There is no guarantee investment strategies will be successful. Investing involves risks, including possible loss of principal. Investors should talk to their financial advisor prior to making any investment decision. All expressions of opinion are subject to change. This article is distributed for informational purposes, and it is not to be construed as an offer, solicitation, recommendation, or endorsement of any particular security, products, or services. Investors should talk to their financial advisor prior to making any investment decision
2018 4th Quarter Market Commentary

Is Your Financial Advisor a Legal Fiduciary (and Why is that Important?)

If you hire someone who goes by the title of “financial advisor”, you expect them to place your interests before theirs. After all, doesn’t the word advisor imply that they provide true advice?

Many investors are surprised to learn not everyone who uses the title “financial advisor” is legally bound to act in your best interest.  In 2018, the picture became muddier. In March, a Court of Appeals vacated the Department of Labor Fiduciary Rule. This Fiduciary Rule was proposed in order to require financial professionals who provide advice to retirement savers to act as a legal fiduciary.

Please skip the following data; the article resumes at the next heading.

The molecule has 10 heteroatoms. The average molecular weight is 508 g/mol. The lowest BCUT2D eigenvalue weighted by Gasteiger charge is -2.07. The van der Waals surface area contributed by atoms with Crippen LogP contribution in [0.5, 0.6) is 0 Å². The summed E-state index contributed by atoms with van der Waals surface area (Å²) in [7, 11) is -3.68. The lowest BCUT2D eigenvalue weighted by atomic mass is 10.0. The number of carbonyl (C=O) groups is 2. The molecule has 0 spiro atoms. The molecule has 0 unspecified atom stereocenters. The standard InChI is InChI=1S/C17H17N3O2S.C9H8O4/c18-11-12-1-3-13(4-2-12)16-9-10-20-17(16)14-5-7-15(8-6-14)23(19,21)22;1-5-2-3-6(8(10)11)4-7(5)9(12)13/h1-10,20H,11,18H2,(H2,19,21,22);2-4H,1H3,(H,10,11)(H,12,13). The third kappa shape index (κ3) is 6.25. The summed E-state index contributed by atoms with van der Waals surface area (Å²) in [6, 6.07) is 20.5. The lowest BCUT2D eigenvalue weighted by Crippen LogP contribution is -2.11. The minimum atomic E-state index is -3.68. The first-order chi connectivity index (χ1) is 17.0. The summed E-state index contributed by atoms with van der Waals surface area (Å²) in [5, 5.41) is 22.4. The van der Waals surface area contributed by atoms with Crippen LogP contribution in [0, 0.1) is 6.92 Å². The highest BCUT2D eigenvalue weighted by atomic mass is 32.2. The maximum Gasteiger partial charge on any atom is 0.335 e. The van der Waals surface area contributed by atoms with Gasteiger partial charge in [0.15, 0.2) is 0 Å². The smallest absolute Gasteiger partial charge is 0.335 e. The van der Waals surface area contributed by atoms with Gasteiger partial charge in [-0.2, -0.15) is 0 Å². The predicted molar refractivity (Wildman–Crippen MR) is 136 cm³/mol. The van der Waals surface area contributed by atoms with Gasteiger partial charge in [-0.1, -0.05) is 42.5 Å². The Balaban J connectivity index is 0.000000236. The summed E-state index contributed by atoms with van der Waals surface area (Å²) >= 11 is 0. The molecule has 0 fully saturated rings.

What exactly does this mean? If you are a fiduciary, you are legally responsible to place the client’s interest before your own. It is much like the responsibility an attorney has to their client, or a parent has to his or her child. Negligence can and should come with legal consequences.  When it comes to professional advice about your money, implied consequence can be a very good thing. Unfortunately, the financial industry has made it confusing to know whether or not you are working with a fiduciary.

Understanding the Fiduciary Role

Other professions regularly act as fiduciaries. If you retain an attorney or see a medical doctor, for example, they are each required to do what is best for you…not what is best for them. That means the attorney must make recommendations based on your best interest, not what will generate more fees for his or her practice. The doctor may not prescribe any procedures or medications that are not in your best interest.